Cas9 Model. Double stranded DNA (parallel black lines) is cleaved by Cas9 (blue) and its association with the sgRNA (red) and results in a DSB. This DSB often results in small indels (parallel red lines) after being repaired with NHEJ.

The type II CRISPR/Cas9 mechanism from S. pyogenes has been altered to use synthetic single guide RNAs (sgRNAs) that direct site-specific cleavage of a target genomic DNA sequence in vivo through the activity of the Cas9 endonuclease (Chang et al., 2013; Hwang et al., 2013; Wei et al., 2013). The sgRNA first binds to the Cas9 endonuclease and then leads it to the gene of interest through complementary base pair binding to the target site (Gasiunas et al., 2012). By using in vitro transcribed Cas9 and an sgRNA for a specific gene, a novel DSB can be created in genes of interest, which then results in insertions and deletions (indels) from errors in NHEJ that can knockout genes by inducing frame shift mutations.

Initial targeting of genes in zebrafish using the CRISPR-Cas9 system

My specialty is the use of zebrafish in genetic research. Zebrafish are a fantastic model organism because it has many biological features that make it advantageous in the scientific setting compared to the mouse. Zebrafish, Danio rerio, are less expensive to care for, reproduce at a higher frequency as well as number, and fertilization is external reducing the effort required for genetic manipulation in early development. The resulting embryos are transparent, thus allowing for visual observation throughout development (Kimmel et al., 1995).

CRISPR targeting in zebrafish was first reported by Keith Joung’s lab (Hwang et al., 2013), in which researchers used a novel sgRNA containing more tracrRNA-derived sequences at the 3′ end than a previously reported in vitro counterpart (Jinek et al., 2012). Here, researchers targeted 10 genes in the F0 generation and confirmed targeting by noting site-specific indels as a result of errors in NHEJ. They reported insertions as high +17, deletions as long as -23 (but the average was <10 on either extreme) and an efficiency of targeting up to 70% (but the average targeting rate was right around 30%).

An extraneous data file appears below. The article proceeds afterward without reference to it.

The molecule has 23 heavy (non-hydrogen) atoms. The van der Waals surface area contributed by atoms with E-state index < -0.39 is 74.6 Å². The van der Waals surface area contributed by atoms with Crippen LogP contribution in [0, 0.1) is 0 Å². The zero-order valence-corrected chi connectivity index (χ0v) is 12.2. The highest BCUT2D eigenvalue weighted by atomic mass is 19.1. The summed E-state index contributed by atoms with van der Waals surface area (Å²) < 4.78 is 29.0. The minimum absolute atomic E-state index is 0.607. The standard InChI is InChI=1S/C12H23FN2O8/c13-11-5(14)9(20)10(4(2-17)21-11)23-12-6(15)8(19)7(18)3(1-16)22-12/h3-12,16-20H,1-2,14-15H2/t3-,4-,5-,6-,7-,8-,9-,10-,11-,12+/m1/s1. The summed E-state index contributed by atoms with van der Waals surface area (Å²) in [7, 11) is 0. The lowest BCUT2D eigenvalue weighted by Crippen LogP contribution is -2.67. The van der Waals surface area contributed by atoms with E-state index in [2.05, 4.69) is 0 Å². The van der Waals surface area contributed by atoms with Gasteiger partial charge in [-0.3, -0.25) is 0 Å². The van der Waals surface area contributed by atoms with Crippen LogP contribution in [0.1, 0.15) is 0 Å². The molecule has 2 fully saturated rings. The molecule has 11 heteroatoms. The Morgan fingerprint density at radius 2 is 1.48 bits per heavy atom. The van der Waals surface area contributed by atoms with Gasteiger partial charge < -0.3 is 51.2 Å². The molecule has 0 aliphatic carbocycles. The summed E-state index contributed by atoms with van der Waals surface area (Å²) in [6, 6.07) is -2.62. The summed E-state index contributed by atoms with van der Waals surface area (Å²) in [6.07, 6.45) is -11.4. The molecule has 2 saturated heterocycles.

Read more: Curing the world with CRISPR: Where we are at and where we ’re headed
The Rise of CRISPR babies

There have been many publications since improving the efficiency of Cas9 (Clements et al., 2017; Wolfs et al., 2016) as well as changing the functionality of the Cas9 enzyme itself (Esvelt et al., 2013; Gaudelli et al., 2017; Moreno-Mateos et al., 2017; Oakes et al., 2019; Shen et al., 2014), but the same issue remains with the CRISPR system itself, it can target a specific gene, but cannot precisely engineer a gene to have any sequence that we want. Because of this reality, this technology is not ready for use in humans. However, biophysicist Jiankui He completely breezed through all precautionary tape in November 2018 when he announced he had successfully engineered human babies using CRISPR at the 2018 Gene Editing Summit in Hong Kong.

Read more: The CRISPR gene-edited babies: a technological breakthrough or a brave new future?

He and his group planned to knockout the gene CCR5 in human embryos to help couples with HIV infected fathers conceive normal, healthy babies. He recruited these couples from an HIV/AIDS Support Group. Studies show mutations in CCR5 could make people more susceptible to influenza. CCR5 is also known to work in the immune system. He believes this will not affect cognitive ability, but studies in mice show the opposite (Zhou et al., 2016). 8 couples originally enrolled in this study (1 dropped out). All had father HIV+ and mother HIV-. Only 1 couple became pregnant, but the study had appeared to stop before the rest of the couples could do the same. However, during the question and answer session after his talk, He did mention there was another woman in the early stages of pregnancy.